ALEC is in Ohio Legislators’ Guidebook, So State Innovation Exchange Should Be Too

There’s a publication available to anyone that’s geared toward Ohio General Assembly members called, “A Guidebook for Ohio Legislators.” It contains a lot of useful information about being a state legislator and is over 200 pages long. The nonpartisan Ohio Legislative Service Commission (LSC) puts out this reference tool, among many others. The LSC is overseen by a 14 member governing authority. You can see the members of that authority here and the staff here. Like the Ohio GA itself, the commission is dominated by Republicans but there are two Democrats from the House and two from the Senate (four out of 14). They also publish a document that lists their Fellows.

I came across this publication while on the campaign trail because people often ask, what does a state legislator do. If you remember your government class lesson on the separation of powers and the three branches of government, then you may also recall that legislative bodies are usually responsible for “just” two things: making laws (like those that govern everything from wild animals to guns to women’s reproductive rights) and approving budgets and appropriations. That’s it. The caveat here is that U.S. Secretary of Labor Tom Perez is correct when he says, as he did today at the Legal Aid Society of Cleveland’s annual luncheon, “Budgets are moral documents,” and that budget bills are de facto policy statements.

I found the guide while looking for something more thorough than that above explanation, and that I could share. As you can see from a list of its chapters, it is quite thorough, though I assume there’s probably a lot that goes on that we never hear about.

My most interesting find, my first time through, was in Chapter 9, Staff Services Available to the General Assembly. In there, I saw that the American Legislative Exchange Council, more commonly referred to as ALEC, is described twice – first in the chapter’s preamble, and then again under, “Services from National Organizations.”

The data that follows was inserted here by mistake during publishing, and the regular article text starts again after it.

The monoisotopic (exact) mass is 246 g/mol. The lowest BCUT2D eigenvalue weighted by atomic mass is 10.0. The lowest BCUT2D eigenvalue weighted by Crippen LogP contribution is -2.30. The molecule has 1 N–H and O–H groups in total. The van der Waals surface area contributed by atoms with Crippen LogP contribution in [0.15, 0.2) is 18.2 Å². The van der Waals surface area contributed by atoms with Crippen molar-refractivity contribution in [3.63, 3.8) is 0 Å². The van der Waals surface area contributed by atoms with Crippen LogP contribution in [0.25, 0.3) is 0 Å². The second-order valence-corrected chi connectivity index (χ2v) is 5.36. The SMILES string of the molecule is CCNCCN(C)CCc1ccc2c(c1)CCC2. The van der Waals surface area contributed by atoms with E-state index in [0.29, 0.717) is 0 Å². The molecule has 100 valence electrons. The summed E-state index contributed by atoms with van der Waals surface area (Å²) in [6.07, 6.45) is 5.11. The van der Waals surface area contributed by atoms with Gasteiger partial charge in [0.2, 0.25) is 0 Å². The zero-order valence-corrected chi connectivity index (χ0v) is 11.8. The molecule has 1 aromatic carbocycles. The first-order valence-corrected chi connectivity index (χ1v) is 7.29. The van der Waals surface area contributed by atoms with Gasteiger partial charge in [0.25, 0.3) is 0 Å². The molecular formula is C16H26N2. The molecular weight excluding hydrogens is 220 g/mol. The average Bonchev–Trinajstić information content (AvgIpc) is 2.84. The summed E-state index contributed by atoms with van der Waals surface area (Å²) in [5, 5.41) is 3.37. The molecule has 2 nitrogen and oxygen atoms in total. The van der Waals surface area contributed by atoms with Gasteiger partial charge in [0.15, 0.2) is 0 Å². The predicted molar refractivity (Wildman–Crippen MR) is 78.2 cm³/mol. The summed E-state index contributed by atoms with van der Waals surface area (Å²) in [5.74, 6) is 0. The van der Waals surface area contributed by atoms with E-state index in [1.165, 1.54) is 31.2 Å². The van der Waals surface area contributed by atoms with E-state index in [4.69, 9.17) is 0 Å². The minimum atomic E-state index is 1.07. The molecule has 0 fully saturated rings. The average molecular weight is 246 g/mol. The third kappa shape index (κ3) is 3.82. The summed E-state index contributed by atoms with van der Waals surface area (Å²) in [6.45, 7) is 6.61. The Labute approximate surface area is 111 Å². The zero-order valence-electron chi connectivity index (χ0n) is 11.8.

The first mention:

Two national organizations, the National Conference of State Legislatures (NCSL) and the Council of State Governments (CSG), also offer services to both the legislature as an institution and the members elected to the legislatures in all states. The NCSL membership includes only state legislative bodies, while the CSG membership includes a wide range of state officials from the executive, judicial, and legislative bodies of each state. A third organization, the American Legislative Exchange Council (ALEC), is a nonpartisan organization that publishes research information, public policy proposals, and model legislation to support its public policy agenda.

As noted later in Chapter 9 under the description for each of those three organizations, there is an appropriation to the LSC that pays for membership of the GA in all three organizations. The NCSL membership, “…automatically extends NCSL member ship to all members and staff of the House and Senate.” The CSG membership, “…entitles all legislators to individual CSG membership.”  The ALEC membership, “…does not extend to individual legislators. Legislators who wish to join ALEC as individuals must pay their own membership dues.”

The second mention of ALEC is under the heading, “Services from National Organizations.”

The American Legislative Exchange Council (ALEC) is a nonpartisan public affairs and research organization that serves a membership composed of state legislators, business organizations, and foundations. ALEC members share a commitment to ideas based upon competition in the marketplace, free enterprise, limited representative government, federalism, and individual liberties. Through its task forces on various public policy issues, state legislators and private sector individuals work together to produce issue reports and model legislation. The organization also conducts conferences and workshops on public policy issues. Like other national organizations for legislators, the Council compiles statistics, monitors legislation, and provides analyses, research information, and model legislation on local, state, and national government issues.

ALEC is headed by a National Board of Directors, consisting of state legislators, and an advisory Private Enterprise Board, composed of persons from the private sector. Additionally, at least one legislator in each state holds a position as state chairperson. These boards meet regularly to manage ALEC’s business.